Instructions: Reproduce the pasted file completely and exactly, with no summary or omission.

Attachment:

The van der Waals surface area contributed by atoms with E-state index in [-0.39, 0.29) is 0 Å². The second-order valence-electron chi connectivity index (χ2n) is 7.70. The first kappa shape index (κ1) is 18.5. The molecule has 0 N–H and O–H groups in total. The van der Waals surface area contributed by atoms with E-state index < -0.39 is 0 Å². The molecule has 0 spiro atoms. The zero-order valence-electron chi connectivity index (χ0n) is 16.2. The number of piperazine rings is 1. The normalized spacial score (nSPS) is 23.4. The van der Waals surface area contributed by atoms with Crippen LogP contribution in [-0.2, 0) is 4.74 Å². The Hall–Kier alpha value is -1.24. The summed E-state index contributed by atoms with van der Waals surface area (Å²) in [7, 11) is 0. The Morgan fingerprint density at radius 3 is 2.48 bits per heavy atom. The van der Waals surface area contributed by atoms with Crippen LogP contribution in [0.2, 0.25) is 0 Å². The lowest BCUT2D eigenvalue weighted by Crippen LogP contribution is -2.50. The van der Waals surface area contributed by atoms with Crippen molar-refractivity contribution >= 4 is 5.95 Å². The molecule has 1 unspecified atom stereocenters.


The van der Waals surface area contributed by atoms with E-state index in [-0.39, 0.29) is 0 Å². The second-order valence-electron chi connectivity index (χ2n) is 7.70. The first kappa shape index (κ1) is 18.5. The molecule has 0 N–H and O–H groups in total. The van der Waals surface area contributed by atoms with E-state index < -0.39 is 0 Å². The molecule has 0 spiro atoms. The zero-order valence-electron chi connectivity index (χ0n) is 16.2. The number of piperazine rings is 1. The normalized spacial score (nSPS) is 23.4. The van der Waals surface area contributed by atoms with Crippen LogP contribution in [-0.2, 0) is 4.74 Å². The Hall–Kier alpha value is -1.24. The summed E-state index contributed by atoms with van der Waals surface area (Å²) in [7, 11) is 0. The Morgan fingerprint density at radius 3 is 2.48 bits per heavy atom. The van der Waals surface area contributed by atoms with Crippen LogP contribution in [0.2, 0.25) is 0 Å². The lowest BCUT2D eigenvalue weighted by Crippen LogP contribution is -2.50. The van der Waals surface area contributed by atoms with Crippen molar-refractivity contribution >= 4 is 5.95 Å². The molecule has 1 unspecified atom stereocenters.